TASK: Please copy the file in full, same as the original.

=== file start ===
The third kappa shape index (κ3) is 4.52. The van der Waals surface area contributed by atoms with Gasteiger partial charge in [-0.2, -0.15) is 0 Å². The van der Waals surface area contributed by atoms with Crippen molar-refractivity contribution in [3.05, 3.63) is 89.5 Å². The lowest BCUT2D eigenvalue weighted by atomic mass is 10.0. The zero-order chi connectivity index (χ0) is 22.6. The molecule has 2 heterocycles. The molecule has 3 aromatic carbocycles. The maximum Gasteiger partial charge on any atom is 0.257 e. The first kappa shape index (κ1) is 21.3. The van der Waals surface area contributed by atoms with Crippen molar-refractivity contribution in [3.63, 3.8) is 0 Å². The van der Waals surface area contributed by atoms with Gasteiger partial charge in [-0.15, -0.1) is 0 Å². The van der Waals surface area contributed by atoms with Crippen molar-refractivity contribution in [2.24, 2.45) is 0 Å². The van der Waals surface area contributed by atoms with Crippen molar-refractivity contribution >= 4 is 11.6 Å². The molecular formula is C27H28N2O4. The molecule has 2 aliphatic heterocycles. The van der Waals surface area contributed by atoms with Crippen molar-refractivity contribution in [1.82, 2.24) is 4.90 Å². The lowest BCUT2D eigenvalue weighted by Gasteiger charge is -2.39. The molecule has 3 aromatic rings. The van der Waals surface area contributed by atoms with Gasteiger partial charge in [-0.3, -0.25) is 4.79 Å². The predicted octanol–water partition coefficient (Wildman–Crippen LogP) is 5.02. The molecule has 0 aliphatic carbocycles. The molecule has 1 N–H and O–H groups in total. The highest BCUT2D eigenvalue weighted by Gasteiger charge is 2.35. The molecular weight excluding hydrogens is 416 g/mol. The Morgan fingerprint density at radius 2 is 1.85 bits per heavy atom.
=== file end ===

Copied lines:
The third kappa shape index (κ3) is 4.52. The van der Waals surface area contributed by atoms with Gasteiger partial charge in [-0.2, -0.15) is 0 Å². The van der Waals surface area contributed by atoms with Crippen molar-refractivity contribution in [3.05, 3.63) is 89.5 Å². The lowest BCUT2D eigenvalue weighted by atomic mass is 10.0. The zero-order chi connectivity index (χ0) is 22.6. The molecule has 2 heterocycles. The molecule has 3 aromatic carbocycles. The maximum Gasteiger partial charge on any atom is 0.257 e. The first kappa shape index (κ1) is 21.3. The van der Waals surface area contributed by atoms with Crippen molar-refractivity contribution in [3.63, 3.8) is 0 Å². The van der Waals surface area contributed by atoms with Gasteiger partial charge in [-0.15, -0.1) is 0 Å². The van der Waals surface area contributed by atoms with Crippen molar-refractivity contribution in [2.24, 2.45) is 0 Å². The van der Waals surface area contributed by atoms with Crippen molar-refractivity contribution >= 4 is 11.6 Å². The molecular formula is C27H28N2O4. The molecule has 2 aliphatic heterocycles. The van der Waals surface area contributed by atoms with Crippen molar-refractivity contribution in [1.82, 2.24) is 4.90 Å². The lowest BCUT2D eigenvalue weighted by Gasteiger charge is -2.39. The molecule has 3 aromatic rings. The van der Waals surface area contributed by atoms with Gasteiger partial charge in [-0.3, -0.25) is 4.79 Å². The predicted octanol–water partition coefficient (Wildman–Crippen LogP) is 5.02. The molecule has 0 aliphatic carbocycles. The molecule has 1 N–H and O–H groups in total. The highest BCUT2D eigenvalue weighted by Gasteiger charge is 2.35. The molecular weight excluding hydrogens is 416 g/mol. The Morgan fingerprint density at radius 2 is 1.85 bits per heavy atom.